Some of us have a hard time with basic assessments because they are either not practiced enough or are difficult to master.
As EMTs and paramedics, we work in a fast-paced industry that is perpetually moving forward with research and new practices. Because we constantly encounter new information and methods, it’s more important than ever to remember the basics.
This miniseries is designed to help strengthen and refresh your basic assessment skills.
Assessing a Patient’s Glasgow Coma Scale (GCS)
As one of our most critical assessments, performing this well can be the difference between staying on the ball or playing catch up on a call.
The central nervous system is responsible for every autonomic and somatic function in the body and is composed of the brain and the spinal cord. When its function is interrupted by outside factors, EMS providers can expect a varying degree of complications from the patient.
Although prehospital assessments are limited, they remain vital in determining which prehospital interventions might be required. While the brain is responsible for consciousness, decision making, hormones, speech, and behavior (and more), the spinal cord is responsible for relaying and receiving all innervations and instructions from the brain and the periphery.
The most valuable assessment tool for determining a patient’s level of awareness is the Glasgow Coma Scale. This universal tool is used by clinicians as a powerful determiner of a patient’s mentation status.
The scale encompasses three categories representing motor response, verbal response, and eye opening. With a range from none to normal, this scale helps medical professionals make important clinical decisions for their patient.
When an EMT or paramedic first makes patient contact, they should be able to assess a patient’s GCS score without even placing hands on the patient. With the ‘look test,’ we are generally able to assess whether a patient appears critical or not.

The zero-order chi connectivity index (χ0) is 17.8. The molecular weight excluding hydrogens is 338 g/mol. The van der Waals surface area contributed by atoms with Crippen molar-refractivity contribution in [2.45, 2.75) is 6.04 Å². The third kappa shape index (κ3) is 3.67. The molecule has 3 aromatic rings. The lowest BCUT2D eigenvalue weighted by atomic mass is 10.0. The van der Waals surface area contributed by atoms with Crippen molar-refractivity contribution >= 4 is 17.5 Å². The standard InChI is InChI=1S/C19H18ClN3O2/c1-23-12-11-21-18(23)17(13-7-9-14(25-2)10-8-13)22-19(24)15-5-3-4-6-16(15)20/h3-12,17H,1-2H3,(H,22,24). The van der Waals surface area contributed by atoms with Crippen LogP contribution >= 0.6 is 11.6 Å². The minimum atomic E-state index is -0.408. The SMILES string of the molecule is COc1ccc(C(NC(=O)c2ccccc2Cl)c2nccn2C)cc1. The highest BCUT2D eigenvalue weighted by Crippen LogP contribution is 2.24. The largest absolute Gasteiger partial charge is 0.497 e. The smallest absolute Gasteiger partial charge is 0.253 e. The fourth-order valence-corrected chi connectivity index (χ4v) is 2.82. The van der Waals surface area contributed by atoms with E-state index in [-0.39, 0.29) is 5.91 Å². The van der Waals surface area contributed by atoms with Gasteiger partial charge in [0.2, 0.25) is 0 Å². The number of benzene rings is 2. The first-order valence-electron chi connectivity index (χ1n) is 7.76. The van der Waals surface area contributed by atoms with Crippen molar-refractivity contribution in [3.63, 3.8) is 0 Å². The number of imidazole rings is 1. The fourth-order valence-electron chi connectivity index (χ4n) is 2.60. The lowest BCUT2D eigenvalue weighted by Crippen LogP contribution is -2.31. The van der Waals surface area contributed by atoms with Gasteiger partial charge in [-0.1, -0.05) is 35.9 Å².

This test starts when you first walk onto the scene and approach the patient. Most paramedics will introduce themselves or offer a greeting, which, in turn, can be used as an assessment tool, as it is solicits a response from the patient. All these factors contribute to an overall Glasgow Coma score.
Factors That Affect a Patient’s GCS
The following dynamics are indicators for a GCS interpretation. The lower a patient’s Glasgow Coma score, the more dynamic and unstable the patient is likely to be and become.
Any trauma that results in a head injury such as a motor vehicle collision, blunt or penetrating trauma, or a fall from height indicates the need for a thorough assessment of a patient’s level of awareness (LOA).
If a patient has a lower GCS secondary to trauma, there is an increased risk of a worsening patient presentation such as altered awareness, breathing complications, and seizures. Re-assessing a head trauma patient’s GCS is imperative to proper patient management.
Whether a hemorrhagic or occlusive stroke, a patient experiencing a stroke will almost never score a 15 on the Glasgow Coma Scale — unless of course they have a resolved or resolving TIA. Along with a thorough patient exam, using this scale will help you follow any worsening or improving progression of a stroke.